29.Mr Williams cautioned against any “unnecessary ratcheting up of animal welfare standards without a sound science and evidence base”. Richard Bennett, Professor of Agricultural Economics at the University of Reading, agreed that “policy needs to be based on good science, which in turn needs to be based on excellent scientific research”.
30.Currently, the Panel on Animal Health and Welfare (AHAW) at the European Food Safety Authority (EFSA) produces independent scientific reports “on all aspects of animal diseases and animal welfare” that underpin proposed legislative changes across the EU. According to the RSPCA, “The EU has a long history of providing scientific information on farm animal welfare to inform legislation.” The CVO, in evidence to our inquiry Brexit: agriculture, agreed: “The European Food Safety Authority is a good example where they carry out assessments of risks to animal health and welfare and public health and then advise the Commission when it frames proposals for EU law.” As we set out in our report Brexit: agriculture, some stakeholders have argued that after Brexit the UK should explore ways to establish ongoing cooperation with EFSA, either by becoming an observer or by other means.
31.The CVO noted that, post-Brexit, “We will need to inform our own legislation with our own assessments.” But the RPSCA warned that, in respect of farm animal welfare, there was no UK equivalent body: “No similar independent body exists in the UK other than the Farm Animal Welfare Committee (FAWC) which, unlike EFSA, is not mandated by Government to produce reports on animal welfare, and whose reports do not have the same status as EFSA reports in the legislative cycle.”
32.The RSPCA also noted that the advice provided by EFSA was crucial for settling trade disputes internationally: “All WTO panels now examine the scientific expertise given to Government before a legislative decision has been made when they are adjudicating any complaint made about measures introduced by that Government.”
33.Bearing in mind the importance of AHAW advice through EFSA, many of our witnesses were emphatic that FAWC should be strengthened. The BPC told us FAWC would “need to have a fundamental role in setting Government policy on welfare issues”, and noted that it “would be the ideal lynchpin for partnership working between the interested parties”. Prof Bennett noted: “Its work, particularly in helping to interpret scientific research, will need to be enhanced.” Ms Bailey agreed: “We desperately need to give FAWC more powers, if we can, to produce reports in the way EFSA does and to take those forward. In fact, it is vital for the WTO to be able to do that.” Ms Batters concluded: “I really hope that out of today’s session we can send a very strong recommendation for strengthening FAWC in the future.”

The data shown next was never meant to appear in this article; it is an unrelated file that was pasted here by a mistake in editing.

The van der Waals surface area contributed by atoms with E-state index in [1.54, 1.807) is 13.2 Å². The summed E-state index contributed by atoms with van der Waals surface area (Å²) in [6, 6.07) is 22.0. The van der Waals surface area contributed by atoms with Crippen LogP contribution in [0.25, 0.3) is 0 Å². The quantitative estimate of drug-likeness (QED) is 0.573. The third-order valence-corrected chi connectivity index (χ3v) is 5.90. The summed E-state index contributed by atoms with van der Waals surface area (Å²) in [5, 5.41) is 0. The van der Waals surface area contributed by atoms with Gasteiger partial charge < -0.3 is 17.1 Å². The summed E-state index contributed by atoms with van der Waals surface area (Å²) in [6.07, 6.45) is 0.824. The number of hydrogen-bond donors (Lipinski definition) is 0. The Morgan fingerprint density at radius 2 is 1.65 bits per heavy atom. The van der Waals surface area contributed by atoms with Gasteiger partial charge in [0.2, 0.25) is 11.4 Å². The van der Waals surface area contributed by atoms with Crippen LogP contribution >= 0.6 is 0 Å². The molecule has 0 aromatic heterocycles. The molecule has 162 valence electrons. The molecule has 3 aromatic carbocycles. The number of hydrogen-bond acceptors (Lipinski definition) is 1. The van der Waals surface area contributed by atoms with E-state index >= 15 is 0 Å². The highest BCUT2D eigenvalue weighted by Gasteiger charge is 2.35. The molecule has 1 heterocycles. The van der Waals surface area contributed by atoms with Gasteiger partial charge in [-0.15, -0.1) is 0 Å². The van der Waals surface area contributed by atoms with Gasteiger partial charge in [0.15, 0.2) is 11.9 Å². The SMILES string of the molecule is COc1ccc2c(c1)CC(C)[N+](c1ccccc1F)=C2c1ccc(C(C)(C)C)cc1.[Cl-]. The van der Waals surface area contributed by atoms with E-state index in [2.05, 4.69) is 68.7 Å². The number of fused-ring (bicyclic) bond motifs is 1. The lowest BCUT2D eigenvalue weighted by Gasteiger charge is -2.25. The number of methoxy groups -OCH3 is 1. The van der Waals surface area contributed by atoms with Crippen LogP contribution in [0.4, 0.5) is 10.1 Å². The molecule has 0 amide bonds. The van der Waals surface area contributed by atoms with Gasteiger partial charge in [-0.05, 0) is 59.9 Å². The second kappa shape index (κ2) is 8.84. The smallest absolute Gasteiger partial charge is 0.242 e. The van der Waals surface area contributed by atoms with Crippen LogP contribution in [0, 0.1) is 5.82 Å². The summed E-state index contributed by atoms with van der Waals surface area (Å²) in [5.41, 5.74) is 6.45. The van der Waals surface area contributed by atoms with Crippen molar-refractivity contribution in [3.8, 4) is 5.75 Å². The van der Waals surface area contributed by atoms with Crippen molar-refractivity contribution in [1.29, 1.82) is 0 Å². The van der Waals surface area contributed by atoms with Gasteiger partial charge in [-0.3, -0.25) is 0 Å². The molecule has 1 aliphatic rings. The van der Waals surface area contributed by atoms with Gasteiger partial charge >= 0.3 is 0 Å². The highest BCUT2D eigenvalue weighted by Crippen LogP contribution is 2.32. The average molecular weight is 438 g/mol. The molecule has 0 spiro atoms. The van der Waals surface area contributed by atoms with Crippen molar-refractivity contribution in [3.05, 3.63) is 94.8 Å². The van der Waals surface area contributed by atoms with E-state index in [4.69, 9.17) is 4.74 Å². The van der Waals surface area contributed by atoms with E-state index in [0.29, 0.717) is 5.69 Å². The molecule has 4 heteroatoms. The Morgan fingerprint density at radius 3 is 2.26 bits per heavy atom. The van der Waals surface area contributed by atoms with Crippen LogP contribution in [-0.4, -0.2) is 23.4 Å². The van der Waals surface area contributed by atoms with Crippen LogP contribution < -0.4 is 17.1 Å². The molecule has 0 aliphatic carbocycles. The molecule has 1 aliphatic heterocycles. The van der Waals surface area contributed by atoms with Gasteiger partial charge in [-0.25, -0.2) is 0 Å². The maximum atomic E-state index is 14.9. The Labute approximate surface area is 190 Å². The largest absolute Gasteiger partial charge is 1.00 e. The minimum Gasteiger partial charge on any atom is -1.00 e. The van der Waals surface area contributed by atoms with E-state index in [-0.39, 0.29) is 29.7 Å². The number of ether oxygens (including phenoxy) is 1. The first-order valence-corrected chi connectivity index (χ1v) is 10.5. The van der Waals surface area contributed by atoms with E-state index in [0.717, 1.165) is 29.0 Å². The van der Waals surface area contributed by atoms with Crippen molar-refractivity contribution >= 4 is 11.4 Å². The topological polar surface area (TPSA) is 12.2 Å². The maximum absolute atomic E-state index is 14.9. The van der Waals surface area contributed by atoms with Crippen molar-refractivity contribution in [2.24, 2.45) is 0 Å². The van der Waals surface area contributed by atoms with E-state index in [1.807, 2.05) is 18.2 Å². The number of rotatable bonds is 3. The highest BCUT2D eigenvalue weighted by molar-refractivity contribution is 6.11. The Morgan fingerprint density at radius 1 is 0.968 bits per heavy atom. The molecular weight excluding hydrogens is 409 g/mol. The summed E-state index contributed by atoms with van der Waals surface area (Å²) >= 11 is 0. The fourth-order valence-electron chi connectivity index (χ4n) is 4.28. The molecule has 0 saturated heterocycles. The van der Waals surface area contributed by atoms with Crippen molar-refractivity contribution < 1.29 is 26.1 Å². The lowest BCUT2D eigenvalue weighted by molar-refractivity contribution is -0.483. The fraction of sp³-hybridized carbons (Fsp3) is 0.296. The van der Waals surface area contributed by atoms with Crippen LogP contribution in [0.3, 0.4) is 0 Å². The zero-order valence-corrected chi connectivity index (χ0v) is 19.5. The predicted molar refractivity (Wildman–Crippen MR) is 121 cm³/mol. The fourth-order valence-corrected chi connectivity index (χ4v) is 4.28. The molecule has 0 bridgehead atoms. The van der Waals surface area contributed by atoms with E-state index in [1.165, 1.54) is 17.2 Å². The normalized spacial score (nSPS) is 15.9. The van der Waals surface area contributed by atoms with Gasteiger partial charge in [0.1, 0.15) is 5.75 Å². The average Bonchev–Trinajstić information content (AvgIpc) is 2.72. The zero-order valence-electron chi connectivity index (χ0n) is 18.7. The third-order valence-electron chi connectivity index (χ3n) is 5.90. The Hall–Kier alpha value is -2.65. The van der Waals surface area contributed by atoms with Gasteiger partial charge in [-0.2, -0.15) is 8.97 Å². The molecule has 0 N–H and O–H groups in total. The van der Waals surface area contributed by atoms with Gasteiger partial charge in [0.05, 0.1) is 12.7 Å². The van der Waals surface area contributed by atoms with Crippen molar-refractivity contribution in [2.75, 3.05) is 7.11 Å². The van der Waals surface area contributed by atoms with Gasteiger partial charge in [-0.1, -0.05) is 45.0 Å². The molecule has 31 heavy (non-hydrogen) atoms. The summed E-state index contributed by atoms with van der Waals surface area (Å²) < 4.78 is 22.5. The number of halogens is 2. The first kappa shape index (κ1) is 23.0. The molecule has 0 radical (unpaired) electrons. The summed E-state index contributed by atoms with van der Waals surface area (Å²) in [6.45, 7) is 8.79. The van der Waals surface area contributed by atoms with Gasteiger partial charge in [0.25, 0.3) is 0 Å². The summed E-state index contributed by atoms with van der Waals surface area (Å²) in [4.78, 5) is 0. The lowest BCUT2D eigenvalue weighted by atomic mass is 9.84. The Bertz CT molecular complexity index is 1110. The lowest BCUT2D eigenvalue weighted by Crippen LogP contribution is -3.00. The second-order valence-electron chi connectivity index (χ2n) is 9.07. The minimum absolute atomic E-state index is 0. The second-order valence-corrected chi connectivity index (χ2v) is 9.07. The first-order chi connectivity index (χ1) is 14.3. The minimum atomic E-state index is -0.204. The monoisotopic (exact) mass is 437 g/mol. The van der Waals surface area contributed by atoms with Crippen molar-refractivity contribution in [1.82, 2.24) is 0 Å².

34.As Prof Bennett explained, “FAWC does not undertake research itself, so that fundamental research still needs to be funded and still needs to be done.” He added that UK academics and research institutes “have been really good … at winning EU research funding”, and that “unless we make some other arrangements for that research to be funded post-Brexit, there will be a real science information gap”. He concluded: “The UK has been a world leader in animal welfare research and animal health research, and we will lose that if we lose the funding.”
35.In contrast, Ms Batters told us: “Some people are very worried, the universities in particular, but the likes of Fera and the public-private sector see this as an opportunity”. Prof Bennett countered: “I would like to be optimistic, as Fera was, but I do not think there will be alternative sources of funding when European funding goes unless the Government takes steps to make sure the funding is there.”
36.UK farmers and producers are rightly proud of their high animal welfare standards. Our evidence suggests the industry is united in seeking to maintain these standards and the UK’s status as a world leader on farm animal welfare. We therefore welcome the Government’s commitment to ensuring high farm animal welfare standards are maintained after Brexit.
37.We note that transposing the body of EU farm animal welfare legislation into domestic law and delivering continued enforcement will require resources. Though we recognise and commend Defra for the preparatory work it has undertaken regarding the legislative transfer from the EU, we urge the Government to review whether Defra and its associated bodies have sufficient resources to deliver on the commitments made, particularly on enforcement.
38.The repatriation of farm animal welfare policy presents opportunities to review and improve farm animal welfare and standards, including the Codes of Recommendation for animal welfare in the UK and the practice of exporting live animals for slaughter. But the Government will also need to consider the effect of increasing standards on the competitiveness of UK producers and the future trading relationship with the EU. We encourage the Government to work in partnership with the industry to ensure that any policy changes support the long-term viability of UK farming and are based on sound evidence.